February 26, 2021
Written by

Alicia Chen

The power of remote monitoring through machine learning

Written in collaboration with Nyx Robey

Recent developments in machine learning for asthma prediction

As an asthma forecasting company, we strive to reduce the burden of asthma so that patients can better prepare for the possibility of an exacerbation. We do so based on forecasting asthma control based on weather, pollution, previous spirometry measures, and most recently, previous days of asthma control.

What is Asthma Control?

Asthma control as defined by the National Lung, Health, and Blood Institute involves (1) reducing impairment, or the frequency and intensity of symptoms and limitations, and (2) reducing risk, or the likelihood of future asthma attacks or worsening of lung function.[1] It is frequently used by clinicians to determine the degree of asthma care required by patients and how much such care should be periodically adjusted. It is, in other words, a prime indicator of how well a patient’s lungs are doing and is a key framework for making clinical decisions.

What does the Research Say?

In recently published respiratory literature, machine learning has previously been used to predict whether a patient will be diagnosed with asthma[2], or help triage patients who are in an emergency room[3]. However, recently, two studies have been published that predict an asthma patient’s functioning anywhere from a day to a week in advance, allowing for the possibility of live remote monitoring of patients by their physicians.

One, an international study,[4] predicted whether a patient would experience an asthma exacerbation within the next day, utilizing patient PEF and symptom scores. The second study predicted whether patients would exhibit high or low levels of asthma symptomatology[5]. The last study predicted asthma control deterioration in children one week in advance[6].

What if there’s no spirometer?

All of these models take spirometry measurements as predictors; however, we wanted to create a novel model that makes achieving high asthma control possible even for patients who cannot access a spirometer. We’ve started this process by validating our asthma control survey against industry standards — and now we’re also applying it through creating models that can forecast control a day in advance without requiring a spirometer.

Asthma control can be tracked and predicted through recording asthma symptoms

At VitalFlo, we recently created a machine learning model that predicts a patient’s level of daily asthma control around a day in advance without requiring spirometry measurements. This model performs almost identically well to our model that includes spirometry measurements, demonstrating the primacy of past symptoms in helping predict future control. Using symptoms alone may prove just as effective as using more granular measures such as spirometry.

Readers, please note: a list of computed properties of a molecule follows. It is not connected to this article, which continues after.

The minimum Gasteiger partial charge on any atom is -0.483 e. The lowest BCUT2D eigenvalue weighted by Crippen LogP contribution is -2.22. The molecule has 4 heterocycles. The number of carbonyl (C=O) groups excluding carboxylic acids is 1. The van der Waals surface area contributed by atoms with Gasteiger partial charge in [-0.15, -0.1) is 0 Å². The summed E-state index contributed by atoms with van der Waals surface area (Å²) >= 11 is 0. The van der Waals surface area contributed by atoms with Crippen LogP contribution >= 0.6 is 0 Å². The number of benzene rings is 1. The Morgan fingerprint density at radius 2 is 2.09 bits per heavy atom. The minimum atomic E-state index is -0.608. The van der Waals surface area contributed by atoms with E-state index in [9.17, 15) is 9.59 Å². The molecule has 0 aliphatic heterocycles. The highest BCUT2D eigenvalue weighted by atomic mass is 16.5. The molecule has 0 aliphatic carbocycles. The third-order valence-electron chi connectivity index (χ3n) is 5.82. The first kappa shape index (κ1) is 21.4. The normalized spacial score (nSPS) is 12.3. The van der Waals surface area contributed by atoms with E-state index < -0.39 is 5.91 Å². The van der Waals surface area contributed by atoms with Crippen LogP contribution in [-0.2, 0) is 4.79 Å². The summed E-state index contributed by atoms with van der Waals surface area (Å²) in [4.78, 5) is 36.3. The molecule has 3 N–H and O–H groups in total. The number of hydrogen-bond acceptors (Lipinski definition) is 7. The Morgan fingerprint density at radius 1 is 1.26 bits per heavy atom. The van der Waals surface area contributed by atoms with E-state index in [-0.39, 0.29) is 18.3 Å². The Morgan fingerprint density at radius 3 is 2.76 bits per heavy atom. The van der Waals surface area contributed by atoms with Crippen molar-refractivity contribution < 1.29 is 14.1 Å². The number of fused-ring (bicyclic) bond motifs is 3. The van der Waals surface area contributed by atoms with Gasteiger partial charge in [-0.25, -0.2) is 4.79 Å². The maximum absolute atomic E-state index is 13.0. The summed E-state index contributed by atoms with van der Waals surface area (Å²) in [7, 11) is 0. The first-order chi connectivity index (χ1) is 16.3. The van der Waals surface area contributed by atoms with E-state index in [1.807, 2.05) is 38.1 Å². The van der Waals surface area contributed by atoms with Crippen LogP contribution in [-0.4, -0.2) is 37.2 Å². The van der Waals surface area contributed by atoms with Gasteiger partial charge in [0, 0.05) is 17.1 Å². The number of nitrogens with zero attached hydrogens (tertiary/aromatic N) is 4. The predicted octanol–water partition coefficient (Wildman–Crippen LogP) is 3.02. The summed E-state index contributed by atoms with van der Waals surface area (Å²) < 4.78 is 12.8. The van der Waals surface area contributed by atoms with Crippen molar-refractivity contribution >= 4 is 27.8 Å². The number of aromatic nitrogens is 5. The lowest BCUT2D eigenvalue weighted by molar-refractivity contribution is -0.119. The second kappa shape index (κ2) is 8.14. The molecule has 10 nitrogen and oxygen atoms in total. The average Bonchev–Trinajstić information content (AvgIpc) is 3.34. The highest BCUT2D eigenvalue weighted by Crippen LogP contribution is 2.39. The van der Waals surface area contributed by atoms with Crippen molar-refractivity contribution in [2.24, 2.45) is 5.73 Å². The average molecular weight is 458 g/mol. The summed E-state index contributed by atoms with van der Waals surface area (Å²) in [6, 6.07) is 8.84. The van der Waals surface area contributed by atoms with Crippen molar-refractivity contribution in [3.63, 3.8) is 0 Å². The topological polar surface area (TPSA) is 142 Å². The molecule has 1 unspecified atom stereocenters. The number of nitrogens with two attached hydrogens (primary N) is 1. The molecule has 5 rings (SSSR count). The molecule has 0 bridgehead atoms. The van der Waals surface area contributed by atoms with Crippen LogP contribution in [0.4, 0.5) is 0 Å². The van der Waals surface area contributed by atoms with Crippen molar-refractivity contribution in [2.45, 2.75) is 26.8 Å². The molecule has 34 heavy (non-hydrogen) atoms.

The model allows us to see if patients’ symptomatology will change from day to day. These criteria were created using NIH asthma control guidelines[2], and data were collected from adolescent asthmatic patients from a symptom survey sent out via the VitalFlo smartphone app.

Preliminary Results from Our Model

Three previously published models for predicting asthma exacerbation or control reported accuracy ranging from 71–100%*, specificity ranging from 71–100%**, and recall ranging from 73–100%***.

Our model performs comparably: we’ve achieved an accuracy of 93% with accompanying specificity and recall of 97% and 72%, respectively. This performance is identical to our model that uses spirometry measurements.

What does this mean for the future of remote lung health monitoring?

The results are promising. Applying and deploying this machine learning model may help physicians successfully monitor lung health for a broader range of respiratory patients — those who cannot use spirometers, or do not have access to them. Understanding lung function triggers and symptoms will ideally help improve patients’ control of their asthma. This preliminary exploration suggests that providing demographics, collecting information about air quality, and completing symptom surveys may provide such control improvement.

We’re excited to continue to draw insights from machine learning that might support physicians in making the best possible patient care decisions.


*Accuracy: how many of the model’s predictions are correct?

** Specificity: of all the actual days without symptoms, which did the model predict were days without symptoms?

*** Recall: of all the actual days with symptoms, which did the model predict were days with symptoms?


  1. National Lung, Health, and Blood Institute. Asthma care quick reference: Diagnosing and managing asthma.
  2. Spathis, D., & Vlamos, P. (2019). Diagnosing asthma and chronic obstructive pulmonary disease with machine learning. Health Informatics Journal, 25(3), 811–827.
  3. Patel, S. J., Chamberlain, D. B., & Chamberlain, J. M. (2018). A machine learning approach to predicting need for hospitalization for pediatric asthma exacerbation at the time of emergency department triage. Academic Emergency Medicine, 25(12), 1463–1470.
  4. Zhang, O., Minku, L. L., & Gonem, S. (2020). Detecting asthma exacerbations using daily home monitoring and machine learning. Journal of Asthma, 1–10.
  5. Finkelstein, J., & Jeong, I. (2017). Machine learning approaches to personalize early prediction of asthma exacerbations. Annals of the New York Academy of Sciences, 1387(1), 153.
  6. Luo, G., Stone, B. L., Fassl, B., Maloney, C. G., Gesteland, P. H., Yerram, S. R., & Nkoy, F. L. (2015). Predicting asthma control deterioration in children. BMC Medical Informatics and Decision Making, 15(1), 1–8.

Written by

Alicia Chen